CANON I - Anonymous (18th Century)
CANON II - Luigi Cherubini (1760-1842)
CANON III - Luigi Cherubini (1760-1842)
CANON IV - Karl Gottlieb Hering (1766-1853)
CANON V - Padre G.B. Martini (1706-1784)
CANON VI (Difficile lectu) - W.A. Mozart (1756-1791)
CANON VII - Giovanni Pierluigi da Palestrina (1526-1594)
CANON VIII - Henry Purcell (1658-1695)
CANON IX - Antonio Salieri (1750-1825)
CANON X - Antonio Salieri (1750-1825)
CANON XI - Franz Schubert (1797-1828)
CANON XII - Georg Philipp Telemann (1681-1767)
Good ensemble playing is characterized by uniformity of pitch, articulation, tone color and dynamic gradation, all sustained within flowing pulse. These canonic selections are offered to train this musical ideal. As the subjects are introduced, use your imitative skills to create a spirit of sharing and conversation. Wherever possible, play off the full scores, so you may glimpse deeper into the composer’s mind. Remain mindful of a fundamental principle promoting clarity - when your part is static, it is generally not as significant as the moving lines.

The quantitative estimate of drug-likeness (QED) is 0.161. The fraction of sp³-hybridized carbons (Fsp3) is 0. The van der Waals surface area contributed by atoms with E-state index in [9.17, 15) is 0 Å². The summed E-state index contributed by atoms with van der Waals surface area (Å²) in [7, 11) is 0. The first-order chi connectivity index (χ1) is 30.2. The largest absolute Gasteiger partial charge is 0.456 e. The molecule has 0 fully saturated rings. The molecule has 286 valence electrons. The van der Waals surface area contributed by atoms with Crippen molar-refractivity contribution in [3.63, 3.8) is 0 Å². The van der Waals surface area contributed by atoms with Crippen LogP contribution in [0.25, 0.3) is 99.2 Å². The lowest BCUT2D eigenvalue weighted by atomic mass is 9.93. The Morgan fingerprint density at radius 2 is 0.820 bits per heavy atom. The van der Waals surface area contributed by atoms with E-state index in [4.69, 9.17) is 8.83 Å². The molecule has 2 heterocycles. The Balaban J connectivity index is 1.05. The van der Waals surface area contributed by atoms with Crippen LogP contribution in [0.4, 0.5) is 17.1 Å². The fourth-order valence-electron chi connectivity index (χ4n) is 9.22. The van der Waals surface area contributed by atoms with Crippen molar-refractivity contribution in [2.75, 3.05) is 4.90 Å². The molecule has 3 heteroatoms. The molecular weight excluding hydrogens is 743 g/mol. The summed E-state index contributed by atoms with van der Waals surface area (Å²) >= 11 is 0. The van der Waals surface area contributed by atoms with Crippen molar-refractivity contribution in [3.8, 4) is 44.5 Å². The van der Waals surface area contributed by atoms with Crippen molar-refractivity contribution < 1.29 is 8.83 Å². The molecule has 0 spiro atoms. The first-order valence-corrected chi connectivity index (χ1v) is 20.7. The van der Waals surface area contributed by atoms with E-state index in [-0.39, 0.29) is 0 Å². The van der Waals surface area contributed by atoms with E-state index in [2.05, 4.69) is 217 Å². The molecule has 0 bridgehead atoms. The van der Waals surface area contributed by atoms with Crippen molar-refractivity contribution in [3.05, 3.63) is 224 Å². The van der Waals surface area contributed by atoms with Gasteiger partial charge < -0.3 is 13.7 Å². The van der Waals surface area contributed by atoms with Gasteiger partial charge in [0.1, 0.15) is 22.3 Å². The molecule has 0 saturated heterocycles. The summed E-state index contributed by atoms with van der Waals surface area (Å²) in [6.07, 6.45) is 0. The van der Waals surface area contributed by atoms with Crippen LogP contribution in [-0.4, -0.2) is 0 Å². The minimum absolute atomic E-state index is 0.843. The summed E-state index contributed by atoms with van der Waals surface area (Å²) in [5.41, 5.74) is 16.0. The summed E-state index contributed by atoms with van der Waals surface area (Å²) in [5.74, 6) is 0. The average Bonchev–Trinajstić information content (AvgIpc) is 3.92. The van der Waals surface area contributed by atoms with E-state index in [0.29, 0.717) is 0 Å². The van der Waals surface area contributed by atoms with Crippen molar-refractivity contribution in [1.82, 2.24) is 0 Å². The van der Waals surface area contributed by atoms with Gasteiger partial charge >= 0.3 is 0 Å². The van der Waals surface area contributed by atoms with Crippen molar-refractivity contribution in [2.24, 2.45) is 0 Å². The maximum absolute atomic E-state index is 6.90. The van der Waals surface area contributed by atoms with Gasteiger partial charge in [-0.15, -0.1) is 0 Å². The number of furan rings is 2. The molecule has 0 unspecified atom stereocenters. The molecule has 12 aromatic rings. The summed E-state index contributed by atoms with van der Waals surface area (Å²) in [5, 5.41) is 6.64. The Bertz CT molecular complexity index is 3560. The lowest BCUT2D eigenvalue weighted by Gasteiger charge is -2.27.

I’m indebted to my student and engraver Andrew Kesten - his interest to make this music available has been constant during the long arch of our friendship. I am also appreciative to three outstanding musicians drawn from the US Coast Guard Band in New London, CT/ Chief Musicians James Jackson III, Adam Crowe, and Stephen Lamb. Along with Steve Perry (Principal Tubist of both the Hartford, CT and Springfield, MA symphonies), these fine players criticallyassisted the final touches of this edition.
Finally, this book is gratefully dedicated to all my students - past, present and future. You have taught me more than you will ever know. (Dave Kirk)